Sometimes, despite the best efforts of doctors and the determination of a patient, there's just nothing more to be done to fight against a terminal illness. As we heard yesterday on our death and dying in the 21st century series, palliative care can then offer medical, emotional and even spiritual support as treatment to cure a life-threatening illness transitions into quality-of-life management.
This is when some patients choose to go to into hospice care, one aspect of palliative care, to help ease the journey of dying. The non-profit Horizon Home Care and Hospice is one of the state's largest full-service providers with in-home care and an inpatient unit located in Mequon.
Katy Corey is the manager of volunteer services there. She helps direct more than 150 volunteers serving in 14 unique capacities - including providing companionship in a patient's home, offering respite for caregivers, serving in the inpatient unit, arranging flowers for patients' rooms, and even assisting nurses in repositioning patients.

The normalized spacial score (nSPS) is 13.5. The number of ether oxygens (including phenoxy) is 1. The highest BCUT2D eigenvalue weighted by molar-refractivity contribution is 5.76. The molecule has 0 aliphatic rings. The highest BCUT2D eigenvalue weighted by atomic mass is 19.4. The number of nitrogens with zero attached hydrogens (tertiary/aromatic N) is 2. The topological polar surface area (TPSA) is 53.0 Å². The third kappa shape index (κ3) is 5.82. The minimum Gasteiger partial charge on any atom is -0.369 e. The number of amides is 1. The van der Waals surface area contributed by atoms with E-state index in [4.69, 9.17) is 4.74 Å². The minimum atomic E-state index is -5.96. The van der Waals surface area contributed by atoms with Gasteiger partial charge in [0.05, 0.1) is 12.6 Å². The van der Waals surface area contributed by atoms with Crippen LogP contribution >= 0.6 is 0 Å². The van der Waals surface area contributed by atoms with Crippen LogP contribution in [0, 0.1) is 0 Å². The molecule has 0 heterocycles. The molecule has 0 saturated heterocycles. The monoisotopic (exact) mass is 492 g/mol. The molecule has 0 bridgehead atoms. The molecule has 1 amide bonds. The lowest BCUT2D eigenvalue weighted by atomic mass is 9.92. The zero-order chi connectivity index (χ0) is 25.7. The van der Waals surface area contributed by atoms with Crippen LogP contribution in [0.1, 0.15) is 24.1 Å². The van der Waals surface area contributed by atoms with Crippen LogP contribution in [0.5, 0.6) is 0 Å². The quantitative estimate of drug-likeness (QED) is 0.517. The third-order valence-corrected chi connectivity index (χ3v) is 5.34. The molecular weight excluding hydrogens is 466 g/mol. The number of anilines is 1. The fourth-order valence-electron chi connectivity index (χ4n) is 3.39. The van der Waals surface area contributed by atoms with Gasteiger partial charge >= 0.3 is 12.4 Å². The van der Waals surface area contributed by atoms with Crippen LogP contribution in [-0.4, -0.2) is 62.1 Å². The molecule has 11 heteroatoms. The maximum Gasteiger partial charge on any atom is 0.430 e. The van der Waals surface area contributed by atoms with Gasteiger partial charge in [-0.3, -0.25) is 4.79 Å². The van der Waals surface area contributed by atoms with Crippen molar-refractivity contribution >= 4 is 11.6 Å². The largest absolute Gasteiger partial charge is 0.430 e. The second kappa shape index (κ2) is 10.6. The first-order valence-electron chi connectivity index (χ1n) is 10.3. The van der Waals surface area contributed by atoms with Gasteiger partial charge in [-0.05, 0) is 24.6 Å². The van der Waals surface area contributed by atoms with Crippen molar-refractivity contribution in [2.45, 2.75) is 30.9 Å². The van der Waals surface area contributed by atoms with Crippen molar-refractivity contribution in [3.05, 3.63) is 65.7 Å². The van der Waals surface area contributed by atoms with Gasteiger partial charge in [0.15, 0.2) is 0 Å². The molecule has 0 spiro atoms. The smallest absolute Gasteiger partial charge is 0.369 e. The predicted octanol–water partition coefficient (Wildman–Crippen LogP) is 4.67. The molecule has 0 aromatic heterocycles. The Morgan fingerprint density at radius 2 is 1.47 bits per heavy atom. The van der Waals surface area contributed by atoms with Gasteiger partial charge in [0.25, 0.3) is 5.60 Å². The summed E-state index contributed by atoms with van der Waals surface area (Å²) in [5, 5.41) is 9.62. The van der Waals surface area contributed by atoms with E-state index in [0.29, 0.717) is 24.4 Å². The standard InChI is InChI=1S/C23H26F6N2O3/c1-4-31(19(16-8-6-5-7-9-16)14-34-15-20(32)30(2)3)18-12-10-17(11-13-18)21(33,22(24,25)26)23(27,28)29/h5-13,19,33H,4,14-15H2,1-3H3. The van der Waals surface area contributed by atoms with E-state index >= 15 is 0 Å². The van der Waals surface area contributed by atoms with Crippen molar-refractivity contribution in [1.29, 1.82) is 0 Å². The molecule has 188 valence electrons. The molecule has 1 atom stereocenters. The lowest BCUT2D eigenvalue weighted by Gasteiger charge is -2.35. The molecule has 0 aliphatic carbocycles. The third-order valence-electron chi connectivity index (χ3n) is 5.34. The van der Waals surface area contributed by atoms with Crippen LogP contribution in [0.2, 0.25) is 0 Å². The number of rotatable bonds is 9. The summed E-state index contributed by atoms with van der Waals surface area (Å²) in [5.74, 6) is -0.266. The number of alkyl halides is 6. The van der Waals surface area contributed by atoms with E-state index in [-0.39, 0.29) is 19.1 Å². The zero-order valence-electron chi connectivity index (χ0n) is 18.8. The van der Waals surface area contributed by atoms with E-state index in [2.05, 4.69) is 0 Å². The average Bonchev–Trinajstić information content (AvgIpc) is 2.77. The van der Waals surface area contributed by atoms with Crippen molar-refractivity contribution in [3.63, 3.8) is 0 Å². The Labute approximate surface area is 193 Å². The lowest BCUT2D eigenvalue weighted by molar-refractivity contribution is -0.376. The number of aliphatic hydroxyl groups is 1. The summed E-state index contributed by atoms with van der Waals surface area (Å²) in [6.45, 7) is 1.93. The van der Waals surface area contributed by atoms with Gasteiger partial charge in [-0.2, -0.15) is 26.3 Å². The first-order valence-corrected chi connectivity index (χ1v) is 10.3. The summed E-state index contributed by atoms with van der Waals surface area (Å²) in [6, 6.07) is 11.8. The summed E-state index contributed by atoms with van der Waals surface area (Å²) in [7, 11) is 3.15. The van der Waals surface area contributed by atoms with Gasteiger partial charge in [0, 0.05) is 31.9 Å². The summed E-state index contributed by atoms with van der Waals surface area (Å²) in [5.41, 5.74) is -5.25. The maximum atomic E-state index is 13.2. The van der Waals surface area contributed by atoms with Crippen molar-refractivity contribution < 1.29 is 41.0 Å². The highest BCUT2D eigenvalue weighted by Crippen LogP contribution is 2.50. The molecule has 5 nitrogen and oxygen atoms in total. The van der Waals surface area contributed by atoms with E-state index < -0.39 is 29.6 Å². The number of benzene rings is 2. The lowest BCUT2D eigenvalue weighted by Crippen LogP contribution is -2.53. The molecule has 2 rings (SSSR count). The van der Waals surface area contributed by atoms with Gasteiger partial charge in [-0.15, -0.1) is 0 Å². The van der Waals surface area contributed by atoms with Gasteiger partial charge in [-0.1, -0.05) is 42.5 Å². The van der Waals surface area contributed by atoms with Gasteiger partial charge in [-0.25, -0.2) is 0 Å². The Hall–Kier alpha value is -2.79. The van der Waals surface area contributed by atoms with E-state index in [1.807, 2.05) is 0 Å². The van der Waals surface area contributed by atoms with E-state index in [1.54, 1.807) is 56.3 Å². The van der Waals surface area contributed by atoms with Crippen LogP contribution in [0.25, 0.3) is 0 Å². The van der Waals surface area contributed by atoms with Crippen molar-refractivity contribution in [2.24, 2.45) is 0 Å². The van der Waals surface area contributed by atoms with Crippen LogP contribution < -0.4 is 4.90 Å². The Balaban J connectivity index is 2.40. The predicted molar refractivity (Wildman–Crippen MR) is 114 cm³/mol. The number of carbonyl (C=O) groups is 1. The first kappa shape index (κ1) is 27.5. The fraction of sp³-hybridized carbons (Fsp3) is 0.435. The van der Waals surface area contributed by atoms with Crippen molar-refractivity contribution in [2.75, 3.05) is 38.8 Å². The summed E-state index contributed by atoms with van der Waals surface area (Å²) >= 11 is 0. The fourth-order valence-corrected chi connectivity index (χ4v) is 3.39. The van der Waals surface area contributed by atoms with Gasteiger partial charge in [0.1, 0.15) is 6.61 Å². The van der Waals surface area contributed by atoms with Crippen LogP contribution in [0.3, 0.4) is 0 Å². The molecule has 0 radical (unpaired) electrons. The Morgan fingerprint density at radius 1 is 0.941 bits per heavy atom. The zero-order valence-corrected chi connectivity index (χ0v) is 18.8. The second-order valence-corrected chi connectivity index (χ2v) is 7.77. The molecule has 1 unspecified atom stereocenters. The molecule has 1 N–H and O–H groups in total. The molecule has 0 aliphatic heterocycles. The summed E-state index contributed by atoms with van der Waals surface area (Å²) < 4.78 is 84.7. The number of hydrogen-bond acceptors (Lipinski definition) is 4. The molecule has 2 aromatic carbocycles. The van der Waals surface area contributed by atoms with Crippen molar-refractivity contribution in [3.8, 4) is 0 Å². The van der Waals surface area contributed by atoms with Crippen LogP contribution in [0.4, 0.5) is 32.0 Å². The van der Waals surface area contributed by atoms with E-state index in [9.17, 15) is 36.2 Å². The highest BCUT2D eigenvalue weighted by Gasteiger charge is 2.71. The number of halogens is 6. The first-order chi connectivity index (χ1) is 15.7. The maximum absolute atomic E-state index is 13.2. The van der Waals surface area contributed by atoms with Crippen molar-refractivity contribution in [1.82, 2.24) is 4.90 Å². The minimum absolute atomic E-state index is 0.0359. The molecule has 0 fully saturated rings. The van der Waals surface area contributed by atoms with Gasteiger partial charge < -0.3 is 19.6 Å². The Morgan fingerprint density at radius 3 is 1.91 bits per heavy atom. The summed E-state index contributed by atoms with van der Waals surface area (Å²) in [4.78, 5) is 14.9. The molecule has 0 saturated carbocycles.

But there's one unique opportunity that only a select 20 volunteers fulfill: the Final Hours program. In this role, volunteers are present with patients while they are actively dying. While this can be an unsettling experience for some people, Corey says these highly trained volunteers consider it a privilege to be with a patient at the end of life. She tells Lake Effect's Stephanie Lecci more about the Final Hours program, but first talks a little bit about the mission of hospice care in general.
Horizon has offices in Milwaukee, Hartford and Mequon. Horizon's Katy Corey talks about convincing others about the rewarding work of hospice care.